How young people in New York City find their place in the world

By Casey Carrasco, CNN • Updated 28th September 2015

New York City is a melting pot of people from around the world. The Statue of Liberty was erected in 1886 by Italians who came to America for a better chance in life and the national anthem is sung in more than a dozen languages.

It was our sister network CNN’s Travel series “Big City, Small City” that helped shape the features of the CNN website. Of particular interest to this series is the on-the-ground experiences of young people in the cities they call home.

CNN explores a range of cities with stories of young people trying to find their own path in their communities and in the world.

We’ve traveled to New York City, London, Doha, Mexico City, Hong Kong, Bogota, London, Amsterdam, Toronto, Tokyo, Shanghai, St. Petersburg, Dublin, Melbourne, Oslo, Stockholm, Copenhagen, Stockholm, Philadelphia, Fort Worth, Houston, San Francisco, Phoenix, Austin, Atlanta, Boston, Nashville, Honolulu, Nashville, Paris, Amsterdam, Barcelona, Portland, Frankfurt, Berlin, Stockholm, Toronto, Ottawa, Berlin, Amsterdam, Copenhagen, Munich, Brussels, Venice, Madrid, Nairobi, Rome, Paris, Taipei, Jerusalem, and to Hanoi.

While the cities we chose are diverse in history, size, and population, they all share many of the same socioeconomic issues and challenges, ranging from extreme poverty and homelessness to extreme gang violence and distrust between police and the community.

Many of the issues were challenging for the young people we talked to, and as we traveled around the world and met with young people, we struggled to make our own decisions about what we saw. Each city has its unique characteristics, challenges and opportunities, and the students we met with said many of the same things:


New York City: America’s biggest city has been ranked one of the “worst places to be black” for more than a decade, but New York has also been heralded as the city that never sleeps, with 24-hour programming, exciting nightlife, celebrities, and countless sports teams. However, despite its wealth, living in New York has some challenges. Take a look inside the lives of five recent high school graduates in America’s biggest city.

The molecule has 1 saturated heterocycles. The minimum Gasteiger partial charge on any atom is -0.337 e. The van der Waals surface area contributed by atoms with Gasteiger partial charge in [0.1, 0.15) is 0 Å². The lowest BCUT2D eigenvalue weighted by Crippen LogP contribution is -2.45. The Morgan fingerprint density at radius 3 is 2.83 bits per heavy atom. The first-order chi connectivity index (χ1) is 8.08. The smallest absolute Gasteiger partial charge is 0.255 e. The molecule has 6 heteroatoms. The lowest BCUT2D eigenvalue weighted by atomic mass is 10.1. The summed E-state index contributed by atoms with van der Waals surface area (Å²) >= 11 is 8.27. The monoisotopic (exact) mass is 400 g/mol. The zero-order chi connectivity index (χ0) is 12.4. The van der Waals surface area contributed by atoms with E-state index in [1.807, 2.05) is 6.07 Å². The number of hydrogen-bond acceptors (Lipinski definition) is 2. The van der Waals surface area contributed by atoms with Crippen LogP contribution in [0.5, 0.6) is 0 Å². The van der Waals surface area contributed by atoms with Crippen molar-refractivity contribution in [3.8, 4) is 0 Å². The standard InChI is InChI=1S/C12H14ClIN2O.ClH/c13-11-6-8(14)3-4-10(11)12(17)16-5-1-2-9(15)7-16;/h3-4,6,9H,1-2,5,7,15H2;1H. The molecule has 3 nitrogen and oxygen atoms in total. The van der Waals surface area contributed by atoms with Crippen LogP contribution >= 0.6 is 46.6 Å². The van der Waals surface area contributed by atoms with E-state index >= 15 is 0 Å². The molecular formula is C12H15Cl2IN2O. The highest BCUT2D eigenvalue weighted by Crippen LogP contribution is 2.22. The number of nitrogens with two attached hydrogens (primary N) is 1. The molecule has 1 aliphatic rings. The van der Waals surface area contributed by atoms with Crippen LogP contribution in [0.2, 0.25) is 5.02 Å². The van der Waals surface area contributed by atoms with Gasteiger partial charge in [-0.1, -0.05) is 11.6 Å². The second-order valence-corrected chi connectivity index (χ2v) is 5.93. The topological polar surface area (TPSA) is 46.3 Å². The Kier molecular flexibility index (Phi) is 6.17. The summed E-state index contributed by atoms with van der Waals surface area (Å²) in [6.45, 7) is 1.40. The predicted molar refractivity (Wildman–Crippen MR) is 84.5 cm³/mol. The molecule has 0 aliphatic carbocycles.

London: An influx of students and permanent residents from Eastern Europe, India, and beyond moved to London as it became one of the fastest growing cities in the world. Like many cities, the living situation for many young people in London isn’t ideal and the high rents and shortage of homes can make it difficult to find a safe and affordable place to live.

Mexico City: In an attempt to revitalize its image, the capital of Mexico City added a number of new events to its bustling nightlife. During our visit, the Biennial Arts Festival brought hundreds of performers to the city to change the perception of the capital as a war zone. Take a look inside the life of four young artists who now call Mexico City home.

Bogota: The capital of Colombia is like a microcosm of the world: more like big city USA than the dreamy environments of romantic France. We talk to young people about life in the sprawls of a big city. Take a look inside the lives of a pair of young people who live in Colombia’s capital.

In the Philippines, we interview four young artists who now call the “Philippine Disney” home, referring to the one-of-a-kind neighborhood of Manila.

In China, we learn the truth about China’s miracle economy, and follow an ambitious Chinese teenager as he balances college classes with his budding career as a fitness promoter and filmmaker.

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